Taking Your Kids With Autism to Bangkok Thailand

 Taking Your Kids With Autism to Bangkok Thailand pin

Here at Autistic Globetrotting, we believe that there’s no substitute for personal experience. While most of the articles here detail our personal travel experience, in this post we interviewed Yumi Yasuyama about her recent trip to Thailand.

 

Taking Your Kids With Autism to Bangkok Thailand family

Photo Credit: Yumi Yasuyama

How was the flight?

This time we flew with Thai Airlines. We couldn’t get a flight with Japan Airlines because it was peak season, but even so, the Thai Airlines flight was crowded.The flight was 6.5 hours from Chūbu Centrair International Airport to Bangkok. The service was excellent. The flight stewardess gave Aki, my son with autism, a lot of papers and colored pen markers so he wouldn’t get bored.

Where did you stay?

We stayed in the  Sukhumvit area at Grande Centre Point Terminal 21 Hotel. We were looking for a very convenient area especially because Aki has autism, not to mention ADHD, a panic disorder and food issues. I chose this central location so that if Aki had some meltdown, it would be easier to rush back to our room.

As always, I emailed the hotel before booking and explained our situation. The hotel gave us connecting rooms and even upgraded us to a room with a kitchenette.

Furthermore, they put us on a less crowded floor, and every time we showed up in the restaurant, lobby, pool, spa or fitness center, the staff was quick to give us assistance. We felt like we were given V.I.P treatment.

Taking Your Kids With Autism to Bangkok Thailand swimming

Photo Credit: Yumi Yasuyama

What the highlights of the trip? 

Aki wanted to ride an elephant, so it was our primary purpose. We made inquiries online and planned a visit to an elephant camp.Also, the original plan included visits to some temples and some public markets. When we were there, most of the temples were under construction, which was quite a disappointment for us.
Also, it was too hot at 39℃ to be outside. So we ended up visiting the Indian district of Bangkok, had made-to-order tailored suits and shirts for the boys, and tried differThaimassages.We found the people in Thailand very helpful and friendly. They didn’t even ask for tips, but their services were fantastic.

Taking Your Kids With Autism to Bangkok Thailand pool

Photo Credit: Yumi Yasuyama

Did you encounter any particular issues?

In the hotel, the communication was not a problem since everyone spoke English.Outside it was a little more of a challenge, but we were able to communicate through gestures, a little bit of English, pointing to pictures, and a Google Translate App. It was fun, and the boys giggled every time they understood us.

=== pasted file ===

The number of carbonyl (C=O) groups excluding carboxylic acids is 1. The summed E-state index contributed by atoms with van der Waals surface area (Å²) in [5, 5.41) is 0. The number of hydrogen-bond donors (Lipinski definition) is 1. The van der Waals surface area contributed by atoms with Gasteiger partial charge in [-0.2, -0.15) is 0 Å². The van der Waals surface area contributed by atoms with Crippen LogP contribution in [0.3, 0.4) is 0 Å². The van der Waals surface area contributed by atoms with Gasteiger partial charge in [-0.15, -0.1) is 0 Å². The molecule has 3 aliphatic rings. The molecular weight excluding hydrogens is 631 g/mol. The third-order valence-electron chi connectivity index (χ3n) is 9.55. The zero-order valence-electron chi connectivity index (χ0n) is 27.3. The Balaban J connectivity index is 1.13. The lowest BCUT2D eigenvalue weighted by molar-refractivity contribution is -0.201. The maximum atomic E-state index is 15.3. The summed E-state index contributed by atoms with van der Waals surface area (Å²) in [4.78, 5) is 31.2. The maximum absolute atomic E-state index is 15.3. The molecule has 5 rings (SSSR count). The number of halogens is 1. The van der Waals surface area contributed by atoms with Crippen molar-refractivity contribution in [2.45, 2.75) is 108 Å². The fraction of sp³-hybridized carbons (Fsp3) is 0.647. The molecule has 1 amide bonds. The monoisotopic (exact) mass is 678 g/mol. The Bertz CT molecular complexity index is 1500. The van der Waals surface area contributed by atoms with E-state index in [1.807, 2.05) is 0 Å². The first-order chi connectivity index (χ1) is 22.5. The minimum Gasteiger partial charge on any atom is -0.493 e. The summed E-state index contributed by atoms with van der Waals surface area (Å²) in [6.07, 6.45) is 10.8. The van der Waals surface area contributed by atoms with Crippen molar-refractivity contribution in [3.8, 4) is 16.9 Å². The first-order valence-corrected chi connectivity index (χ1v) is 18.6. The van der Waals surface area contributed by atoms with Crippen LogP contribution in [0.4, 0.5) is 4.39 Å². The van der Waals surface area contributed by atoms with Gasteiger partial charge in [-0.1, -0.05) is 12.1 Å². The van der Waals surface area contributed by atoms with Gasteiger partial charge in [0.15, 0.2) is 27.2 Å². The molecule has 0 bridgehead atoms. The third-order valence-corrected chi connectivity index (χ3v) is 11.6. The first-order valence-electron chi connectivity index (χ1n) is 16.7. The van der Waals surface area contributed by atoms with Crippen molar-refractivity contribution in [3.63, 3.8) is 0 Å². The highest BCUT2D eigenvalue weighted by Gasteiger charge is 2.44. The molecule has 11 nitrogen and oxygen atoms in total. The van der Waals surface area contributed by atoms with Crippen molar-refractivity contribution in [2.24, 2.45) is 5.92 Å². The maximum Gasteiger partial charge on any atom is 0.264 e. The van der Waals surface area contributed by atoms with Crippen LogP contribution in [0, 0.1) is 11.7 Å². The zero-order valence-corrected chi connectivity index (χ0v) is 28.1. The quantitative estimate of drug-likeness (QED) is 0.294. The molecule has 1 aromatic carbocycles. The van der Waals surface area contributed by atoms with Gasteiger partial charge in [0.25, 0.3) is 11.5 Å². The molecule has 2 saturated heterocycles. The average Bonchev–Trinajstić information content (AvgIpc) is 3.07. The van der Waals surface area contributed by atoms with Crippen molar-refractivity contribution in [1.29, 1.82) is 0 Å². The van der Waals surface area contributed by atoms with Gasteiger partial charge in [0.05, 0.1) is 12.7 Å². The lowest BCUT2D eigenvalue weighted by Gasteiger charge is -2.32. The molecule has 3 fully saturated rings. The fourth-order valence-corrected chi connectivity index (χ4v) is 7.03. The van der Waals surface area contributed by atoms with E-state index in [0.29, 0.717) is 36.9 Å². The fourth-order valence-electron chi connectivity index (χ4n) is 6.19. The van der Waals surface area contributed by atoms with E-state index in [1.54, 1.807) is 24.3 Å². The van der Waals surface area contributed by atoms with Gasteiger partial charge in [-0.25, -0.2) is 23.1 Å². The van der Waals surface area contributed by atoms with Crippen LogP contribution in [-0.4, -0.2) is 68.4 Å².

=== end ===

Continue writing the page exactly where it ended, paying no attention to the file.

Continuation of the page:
Overall we had a great experience even the street vendors were polite. At night we did wander into some districts where there were bars, but we still felt pretty safe.

In what ways did you find Thailand similar to Japan?

The people in Thailand are very honest. I left some tips for the staff in the hotel for making our beds, and when we got back to the rooms, the money had been left there on the top of our pillows.

Aki lost his bag in Bangkok, and we didn’t know where, but somebody found it, saw our hotel room key and brought it to the hotel lobby. We had already given up hope on ever finding it, but when it was returned,  the money inside was untouched. Sadly, since the kind person who returned it never left their name, we couldn’t thank anybody.

Taking Your Kids With Autism to Bangkok Thailand night view
Photo Credit: Yumi Yasuyama

In what ways did you find Thailand different from Japan?

The foods were different in Thailand compared with Japan. They add a lot of spices. The boys giggled every time they tried new foods.We tried noodles, BBQ, and Thai curry. Their fruits were superb! We even found this Steak House right outside our hotel where they served Angus prime ribs which were delicious.

Tackling the congested traffic was challenging for Aki; especially with loud horns and motorcycles driving in the opposite lanes.

One of the sad differences was seeing some young girls, very young much younger than our boys who are 17 and 18, in the alley at the night district in Sukhumvit acquiring customers while wearing their very sexy outfits. I’m glad my son didn’t ask for clarifications as to what these girls were doing.

What souvenirs did you bring home?

Aki bought some fridge magnets, dried fruits, and chocolates that he gave to his teachers.Our other son got these scorpion keyholders and a Bulgari leather belt. He didn’t go crazy shopping this time. I was quite impressed.
We visited a gem factory, and my mom bought 23k earrings as she thought the prices were lower than in Japan.

Taking Your Kids With Autism to Bangkok Thailand elephant

Photo Credit: Yumi Yasuyama

What is your fondest memory?

My favorite memory is of visiting the Safari Park; riding the elephant, seeing so many giraffe and tigers up close and touching them. Seeing my boys communicate with the local vendors using sign languages and trying to get discounts is a close second.

The best part was that Aki didn’t have any meltdowns.We traveled with some friends this time, and they did help me a lot with the boys.
Sometime in the near future, we would like to go back and visit some of the Thai islands and stay longer . This visit was way too short.

Yumi Yasuyama lives in Aichi-Ken, Kariya City, Japan and is a mother to two sons, one of which (Aki) has autism and ADHD.She and her sons share their family adventures on their Facebook page called-Adventures in Autism. In this interview, Yumi sheds light on what motivates them to travel as well as describing the different challenges associated with planning their trips.

Pin It on Pinterest